A majority of Canadian respondents expect significant effects on revenue, people and operations. Don’t underestimate the amount of work and resources you’ll need to get ready.
It’s almost unanimous: 79% of Canadian respondents feel changes will be needed to comply with the CPPA, and 44% expect these changes will be significant.
What will these changes look like? One out of every five respondents (21%) who is aware of the CPPA expects CPPA-related expenses to cost their organization $10 million or more within the next three years. And 37% of all respondents expect to hire more than ten full-time staff or contractors to their CPPA or privacy program in that same period.
% of respondents who are aware of the CPPA say it will impact their revenue, with % saying they expect that impact to be negative.
The CPPA requirements assessed by the highest number of respondents as having an operational impact are data mobility (87%), consent (86%) and data deletion (83%). When we look at which requirements respondents expect to have a high impact, large fines (17%) and private right of action (16%) top the list.
What are the biggest challenges to CPPA compliance? For those respondents who have already taken steps to comply, the top-ranked challenges are cost implications (12%), current state of data management (12%) and lack of knowledge (11%).
% of respondents indicate that, among their leaders, their chief information officer is dedicating the most resources toward CPPA compliance, and % indicate it’s their chief data officer.
A majority of respondents plan to leverage their existing privacy compliance programs in preparation for CPPA compliance. But the new CPPA requirements are complex and broad in scope, so you’ll need involvement across functions and businesses to manage your real privacy risk exposure.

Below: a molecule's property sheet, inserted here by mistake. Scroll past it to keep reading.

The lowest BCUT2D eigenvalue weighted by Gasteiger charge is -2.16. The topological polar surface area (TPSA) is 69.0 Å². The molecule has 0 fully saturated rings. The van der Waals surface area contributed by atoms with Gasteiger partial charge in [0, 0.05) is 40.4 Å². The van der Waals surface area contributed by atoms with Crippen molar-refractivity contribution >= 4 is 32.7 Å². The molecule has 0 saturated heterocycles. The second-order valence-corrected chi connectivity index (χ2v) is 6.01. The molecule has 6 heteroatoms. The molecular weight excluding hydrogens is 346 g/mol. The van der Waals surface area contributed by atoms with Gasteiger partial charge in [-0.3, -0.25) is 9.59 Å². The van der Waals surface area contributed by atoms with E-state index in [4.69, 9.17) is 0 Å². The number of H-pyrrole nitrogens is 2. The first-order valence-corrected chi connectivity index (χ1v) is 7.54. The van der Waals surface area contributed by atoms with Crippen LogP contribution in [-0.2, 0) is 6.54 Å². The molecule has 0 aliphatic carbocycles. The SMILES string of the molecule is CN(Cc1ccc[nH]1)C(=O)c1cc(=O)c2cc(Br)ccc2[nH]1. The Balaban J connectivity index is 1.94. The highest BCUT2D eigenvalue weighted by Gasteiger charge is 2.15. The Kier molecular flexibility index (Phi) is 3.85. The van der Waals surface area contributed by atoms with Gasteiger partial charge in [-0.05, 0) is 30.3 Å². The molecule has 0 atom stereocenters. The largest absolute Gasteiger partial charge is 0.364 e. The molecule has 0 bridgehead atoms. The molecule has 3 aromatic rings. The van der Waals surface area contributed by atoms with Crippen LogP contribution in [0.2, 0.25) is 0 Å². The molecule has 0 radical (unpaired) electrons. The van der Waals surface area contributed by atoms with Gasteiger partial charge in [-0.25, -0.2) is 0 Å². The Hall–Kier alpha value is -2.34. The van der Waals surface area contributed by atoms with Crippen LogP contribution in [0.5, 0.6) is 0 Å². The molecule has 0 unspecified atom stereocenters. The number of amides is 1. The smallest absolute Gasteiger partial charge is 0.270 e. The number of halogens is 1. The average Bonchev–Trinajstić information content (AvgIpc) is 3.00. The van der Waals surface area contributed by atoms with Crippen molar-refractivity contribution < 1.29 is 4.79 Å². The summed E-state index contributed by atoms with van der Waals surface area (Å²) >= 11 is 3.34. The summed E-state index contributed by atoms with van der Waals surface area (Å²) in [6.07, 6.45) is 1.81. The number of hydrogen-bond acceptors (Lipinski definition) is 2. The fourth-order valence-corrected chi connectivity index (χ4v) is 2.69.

Almost three-quarters (71%) of respondents have existing privacy compliance programs. Of those, all believe their current programs will be at least somewhat helpful in complying with the CPPA, though 25% say they’ll only help minimally.
Respondents are considering a variety of tools to help them comply with the CPPA, but there’s no strong consensus on the best course of action to take. Information security is ranked as the most useful (46%), followed by strategy and governance (37%), individual rights processing, privacy by design and data life cycle management (each 32%).
% report de-identification of large or small portions of their data to support CPPA readiness.
Existing privacy policies and tools will only get organizations so far. To truly understand, protect and leverage data now and into the future, organizations will need to bring together their data strategy, privacy strategy and cybersecurity teams under a unified approach.
Upcoming privacy changes are likely inevitable, and the CPPA includes important foundational elements Canadian businesses need to get started on now. But it’s not just about compliance—implementing these changes will improve customer trust in your use of their data, and this will mean you can innovate with data responsibly.
As we move forward, organizations should take a strategic data trust approach, which is focused on building an ecosystem that allows them to create, use, share and retire data securely and transparently. This requires an integrated approach in four key areas: data governance, data discovery, data protection and data minimization.
We’ve seen firsthand with GDPR that organizations that take a strategic data trust approach versus a compliance-first approach to privacy are able to capitalize. Investing in these areas improves customer experience and builds the trust needed to unlock data value to drive innovation and economic development. And these will be crucial to Canada's post-pandemic economic recovery.
1 “The value of data in Canada: Experimental estimates,” Statistics Canada, July 10, 2019, www150.statcan.gc.ca/n1/pub/13-605-x/2019001/article/00009-eng.htm.
2 “2016 Survey of Canadians on Privacy: Final Report,” Office of the Privacy Commissioner of Canada, December 2016, www.priv.gc.ca/en/opc-actions-and-decisions/research/explore-privacy-research/2016/por_2016_12/.